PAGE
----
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Many elite athletes try to imitate the effects of high altitude training by using hypoxic air machines. These training devices are thought to boost the oxygen carrying capacity of the blood and the production of red blood cells which are believed to yield an important competitive advantage in endurance sports. Hypoxic air machines do not contravene current antidoping regulations. However, many sports practitioners and some officials have expressed a feeling of uneasiness towards this new training technique, comparing it with traditional doping. And, indeed, the introduction of hypoxic air machines paves the way for allowing doping in a near future.
All sports related arguments that have been advanced in defence of these machines also support traditional doping. For instance, some objectors argue that hypoxic air machines render “a chemical advantage” and should therefore be forbidden. A standard defence against this criticism is that “even if it becomes more effective, training is still necessary for users of hypoxic air machines”. The same answer, however, could be given by supporters of lifting the prohibition on doping. In a sense, every training technique (including doping) yields a chemical process in the body.
Consider now fairness in competition. Some athletes will be able to rest in oxygen tents, other will not. Those in favour of hypoxic air machines will probably answer that sport competitions are essentially unfair, in the sense that nature has endowed different athletes with different sporting abilities. Hypoxic air machines simply add a further element of inequality between competitors that could even yield an equalising effect (for instance, when a genetically inferior athlete gets the possibility of using an oxygen tent). In my opinion, this argument neutralises the objection of unfairness of hypoxic air machines. But, again, this defence opens the way for traditional doping: chemical substances might also have an equalising effect when administered to the less endowed athletes.1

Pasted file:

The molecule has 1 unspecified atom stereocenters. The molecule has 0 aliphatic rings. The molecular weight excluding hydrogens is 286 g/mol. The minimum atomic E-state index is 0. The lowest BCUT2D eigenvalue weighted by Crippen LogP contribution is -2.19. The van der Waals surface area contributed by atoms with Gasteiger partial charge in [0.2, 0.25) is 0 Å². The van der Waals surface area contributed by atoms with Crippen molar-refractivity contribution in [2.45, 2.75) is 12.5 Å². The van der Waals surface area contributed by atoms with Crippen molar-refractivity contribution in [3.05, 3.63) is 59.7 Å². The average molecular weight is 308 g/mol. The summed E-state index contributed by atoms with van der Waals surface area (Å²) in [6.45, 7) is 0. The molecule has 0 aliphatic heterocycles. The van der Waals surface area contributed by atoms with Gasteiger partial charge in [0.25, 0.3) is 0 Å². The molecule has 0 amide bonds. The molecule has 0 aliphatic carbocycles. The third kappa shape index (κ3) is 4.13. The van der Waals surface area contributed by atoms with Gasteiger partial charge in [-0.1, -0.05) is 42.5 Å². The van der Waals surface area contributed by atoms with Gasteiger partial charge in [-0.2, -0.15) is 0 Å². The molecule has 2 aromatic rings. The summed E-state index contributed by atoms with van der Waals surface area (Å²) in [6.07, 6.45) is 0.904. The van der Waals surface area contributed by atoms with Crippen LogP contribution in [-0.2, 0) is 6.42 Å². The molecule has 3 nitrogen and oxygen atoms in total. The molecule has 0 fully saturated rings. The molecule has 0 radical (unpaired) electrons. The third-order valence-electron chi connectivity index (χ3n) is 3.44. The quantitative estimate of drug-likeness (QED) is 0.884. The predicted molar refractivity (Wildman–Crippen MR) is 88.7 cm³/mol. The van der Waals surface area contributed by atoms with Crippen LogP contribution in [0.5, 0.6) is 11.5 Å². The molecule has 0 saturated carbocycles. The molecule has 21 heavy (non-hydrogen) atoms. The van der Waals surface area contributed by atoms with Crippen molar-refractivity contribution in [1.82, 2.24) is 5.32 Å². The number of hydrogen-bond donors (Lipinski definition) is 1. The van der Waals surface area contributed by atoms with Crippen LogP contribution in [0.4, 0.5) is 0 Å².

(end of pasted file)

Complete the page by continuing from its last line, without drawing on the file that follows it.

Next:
Many people still feel that if we let an athlete who trained with an hypoxic air machine win a competition, its outcome will then be decided by factors other than physical excellence and the spirit of competiton. These machines, therefore, violate the ideal of a sport competition, at least as these objectors conceive of it.
This is, in my view, an amazing objection. In the 1960s, the Finnish cross country skier Eero Mäntyranta was suspected of blood doping because his red blood count was 20% higher than of his competitors. Thirty years later, 200 members of his family were tested by scientists, and they found that 50 of them, including Mäntyranta himself, were born with a rare genetic mutation that causes an increase in oxygen-rich red blood cells. This mutation gave Mäntyranta a competitive advantage over his rivals. Now, why would it have been unfair, or contrary to the ideal of sport, to give Mäntyranta’s competitors the chance of equalising competitive conditions by resorting to old fashioned blood doping or, if they had been available at that time, hypoxic air machines? (Or, for that matter, to genetic enhancements in a not so far ahead future?)2